• So the total amount I have to pay to move into this apartment is ¥80,000, plus ¥30,000, plus ¥30,000, plus ¥15,000, plus ¥80,000? Beast wins.
  • Is that someone’s wallet on the ground? Casually picks it up, looks inside. Brings to police station. Loses two life hours. Beast wins.
  • Free all-I-can-drink ion-infused water for two months, and I only have to cancel before the third month? Yes, please. Five months later, forgot to cancel. Beast wins.
  • A used bookstore owner tells me that to sell this Murakami book, I need to show I.D. Seems unusual, yet legit. I return with I.D. a few hours later. Beast wins.
  • The foresight to bring a laptop to watch a TV series on Netflix while waiting for visa at the immigration center. Ultra kill of beast.

Smart machines

  • This laundry machine is a fearsome foe. It ravages my clothing, leaves scars of powder soap on them, and throws them back at me still wet.
  • Making a cake with a talking smart oven featuring a button with the image of a cake on it; can’t for the life of me figure out how to work it.
  • I enter the stall. Washlet, courtesy device, fragrance dispenser—check. Seat automatically lowers. Turns to sit down, seat suddenly rises.
  • Ah, this is that vending machine that knows what you want to drink using A.I. Stares blankly at machine for 1 minute with no response.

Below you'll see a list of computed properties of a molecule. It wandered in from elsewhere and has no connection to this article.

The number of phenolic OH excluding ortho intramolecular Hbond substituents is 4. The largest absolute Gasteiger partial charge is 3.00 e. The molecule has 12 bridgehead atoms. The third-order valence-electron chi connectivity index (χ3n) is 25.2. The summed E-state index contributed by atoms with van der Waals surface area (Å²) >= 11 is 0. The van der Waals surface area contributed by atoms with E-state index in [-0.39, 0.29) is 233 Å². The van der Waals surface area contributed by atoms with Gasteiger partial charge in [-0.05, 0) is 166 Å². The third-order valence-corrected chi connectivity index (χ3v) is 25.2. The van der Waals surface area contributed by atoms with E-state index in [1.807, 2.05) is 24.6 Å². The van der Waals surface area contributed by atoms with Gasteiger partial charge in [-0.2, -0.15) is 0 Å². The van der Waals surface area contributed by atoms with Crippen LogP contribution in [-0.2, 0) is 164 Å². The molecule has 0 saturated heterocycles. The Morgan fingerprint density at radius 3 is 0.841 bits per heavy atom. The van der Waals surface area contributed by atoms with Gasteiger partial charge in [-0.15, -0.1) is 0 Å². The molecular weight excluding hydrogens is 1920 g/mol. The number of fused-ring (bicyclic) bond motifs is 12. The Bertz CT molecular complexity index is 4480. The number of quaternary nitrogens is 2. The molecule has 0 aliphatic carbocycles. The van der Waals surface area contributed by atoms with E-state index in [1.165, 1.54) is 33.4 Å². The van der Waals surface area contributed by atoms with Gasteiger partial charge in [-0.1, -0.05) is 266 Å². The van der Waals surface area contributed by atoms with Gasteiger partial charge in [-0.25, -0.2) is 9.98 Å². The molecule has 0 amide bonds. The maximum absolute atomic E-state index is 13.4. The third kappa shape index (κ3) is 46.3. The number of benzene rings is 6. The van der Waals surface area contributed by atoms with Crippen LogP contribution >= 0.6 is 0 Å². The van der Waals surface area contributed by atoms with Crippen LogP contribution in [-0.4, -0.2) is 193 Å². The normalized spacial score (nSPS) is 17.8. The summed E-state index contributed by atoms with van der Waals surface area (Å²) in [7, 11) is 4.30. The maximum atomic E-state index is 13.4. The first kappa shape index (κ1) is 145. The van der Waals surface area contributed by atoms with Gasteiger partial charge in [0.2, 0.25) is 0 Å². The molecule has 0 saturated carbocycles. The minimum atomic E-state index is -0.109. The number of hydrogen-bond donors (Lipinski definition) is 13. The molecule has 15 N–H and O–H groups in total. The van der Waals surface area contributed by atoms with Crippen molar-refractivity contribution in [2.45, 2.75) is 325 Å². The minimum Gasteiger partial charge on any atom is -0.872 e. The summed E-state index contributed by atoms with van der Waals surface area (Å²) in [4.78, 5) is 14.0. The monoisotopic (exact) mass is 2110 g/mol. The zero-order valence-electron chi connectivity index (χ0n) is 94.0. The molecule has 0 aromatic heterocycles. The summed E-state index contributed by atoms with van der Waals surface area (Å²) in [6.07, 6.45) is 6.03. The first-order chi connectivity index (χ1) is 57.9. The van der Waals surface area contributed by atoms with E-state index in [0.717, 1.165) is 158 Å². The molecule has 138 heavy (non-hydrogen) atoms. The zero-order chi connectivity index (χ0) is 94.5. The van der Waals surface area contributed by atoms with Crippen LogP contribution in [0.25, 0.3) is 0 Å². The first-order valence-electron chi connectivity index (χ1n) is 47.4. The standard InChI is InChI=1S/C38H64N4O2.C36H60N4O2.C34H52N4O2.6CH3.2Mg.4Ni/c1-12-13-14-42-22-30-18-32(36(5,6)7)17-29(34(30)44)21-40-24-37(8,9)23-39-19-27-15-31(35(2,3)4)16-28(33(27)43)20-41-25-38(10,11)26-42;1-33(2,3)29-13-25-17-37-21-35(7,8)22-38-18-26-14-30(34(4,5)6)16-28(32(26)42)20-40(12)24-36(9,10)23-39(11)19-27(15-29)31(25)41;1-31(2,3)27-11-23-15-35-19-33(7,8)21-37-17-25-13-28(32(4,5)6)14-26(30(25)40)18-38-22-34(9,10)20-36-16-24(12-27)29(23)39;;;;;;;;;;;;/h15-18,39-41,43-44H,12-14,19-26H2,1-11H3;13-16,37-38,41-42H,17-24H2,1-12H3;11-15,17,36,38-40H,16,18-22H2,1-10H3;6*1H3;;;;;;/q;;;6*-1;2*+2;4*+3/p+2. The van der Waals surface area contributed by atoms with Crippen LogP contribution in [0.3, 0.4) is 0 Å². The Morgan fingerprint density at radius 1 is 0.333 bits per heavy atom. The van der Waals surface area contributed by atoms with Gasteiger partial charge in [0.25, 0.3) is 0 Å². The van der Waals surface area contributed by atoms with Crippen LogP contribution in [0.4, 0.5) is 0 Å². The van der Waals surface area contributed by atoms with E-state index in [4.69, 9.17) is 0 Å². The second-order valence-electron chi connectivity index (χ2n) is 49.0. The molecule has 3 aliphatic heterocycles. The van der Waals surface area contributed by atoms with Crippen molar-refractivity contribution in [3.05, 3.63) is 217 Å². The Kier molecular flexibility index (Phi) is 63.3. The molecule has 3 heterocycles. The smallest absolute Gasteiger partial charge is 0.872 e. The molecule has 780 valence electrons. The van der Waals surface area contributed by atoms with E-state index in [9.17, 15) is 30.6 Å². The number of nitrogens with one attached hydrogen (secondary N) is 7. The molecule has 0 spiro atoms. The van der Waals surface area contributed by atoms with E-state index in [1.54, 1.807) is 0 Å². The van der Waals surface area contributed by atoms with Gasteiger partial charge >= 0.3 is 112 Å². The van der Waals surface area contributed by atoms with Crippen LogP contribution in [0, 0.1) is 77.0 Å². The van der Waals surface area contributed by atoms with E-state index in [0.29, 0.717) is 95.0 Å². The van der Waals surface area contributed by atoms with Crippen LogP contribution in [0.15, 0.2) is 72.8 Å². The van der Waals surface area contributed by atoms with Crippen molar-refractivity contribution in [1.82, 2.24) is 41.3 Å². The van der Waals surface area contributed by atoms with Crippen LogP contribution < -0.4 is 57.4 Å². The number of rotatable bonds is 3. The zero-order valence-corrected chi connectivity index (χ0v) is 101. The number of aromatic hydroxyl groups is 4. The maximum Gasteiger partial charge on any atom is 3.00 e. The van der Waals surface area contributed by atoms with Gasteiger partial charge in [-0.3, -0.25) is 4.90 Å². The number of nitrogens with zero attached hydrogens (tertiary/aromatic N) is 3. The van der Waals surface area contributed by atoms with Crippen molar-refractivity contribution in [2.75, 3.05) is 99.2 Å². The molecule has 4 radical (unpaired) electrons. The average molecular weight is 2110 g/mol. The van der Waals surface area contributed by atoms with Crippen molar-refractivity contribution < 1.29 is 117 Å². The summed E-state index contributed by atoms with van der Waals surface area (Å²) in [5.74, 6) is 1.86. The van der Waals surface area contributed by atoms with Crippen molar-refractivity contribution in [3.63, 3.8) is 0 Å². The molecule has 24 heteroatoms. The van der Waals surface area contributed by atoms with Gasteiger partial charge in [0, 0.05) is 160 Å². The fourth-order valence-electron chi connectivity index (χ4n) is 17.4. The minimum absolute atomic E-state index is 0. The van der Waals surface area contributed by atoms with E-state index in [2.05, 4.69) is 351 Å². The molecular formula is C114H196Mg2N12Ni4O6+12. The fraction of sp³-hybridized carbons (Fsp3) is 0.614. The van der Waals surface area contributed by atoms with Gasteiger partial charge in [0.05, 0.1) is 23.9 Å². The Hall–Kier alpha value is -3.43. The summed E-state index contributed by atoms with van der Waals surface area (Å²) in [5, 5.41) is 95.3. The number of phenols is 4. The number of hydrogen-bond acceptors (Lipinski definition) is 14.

• Your transaction cannot be completed. A pair of digital characters bow and apologize on the ATM screen. The gesture feels sincere. Apology accepted.

Missteps and unusual or novel situations are at every turn in Japan. The keys to success at work or in social settings may be your ability to adapt, your willingness to go with the flow, and taking a lighthearted approach. Of course, there are always limits. Whether yours is the smell of natto, belting out renditions of classics by The Carpenters until the first train, or that student you ask the same question every week who doesn’t know how to answer it, there is no doubt that Japan is a very interesting place to test yourself and grow as a person.

Please feel free to share in the comments section below any amusing experiences you have had during your stay.

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Peter Lackner is the Managing Partner at JobsinJapan.com and has had management-level positions at major job boards in Japan including: CareerCross.com, GaijinPot, CareerEngine (formerly eCentral) and currently the managing partner at JobsinJapan.com.

Running a job board gives Peter the opportunity to speak with employers and job seekers every day and find out why some are successful and others are not. Speaking to both employers and job seekers has given Peter the ability to be able to see both sides of the hiring process. This is why JobsinJapan exists - to help job seekers find the jobs they want and employers to find the candidates they need. 

Peter is active in the ETJ (English Teachers in Japan organization), a member of JALT’s School Owners SIG and currently on the Board of Directors of the Tokyo Association of International Preschools.

You can often find Peter speaking to groups on how to get a new or better job, and to employers on how to avoid making a bad hire.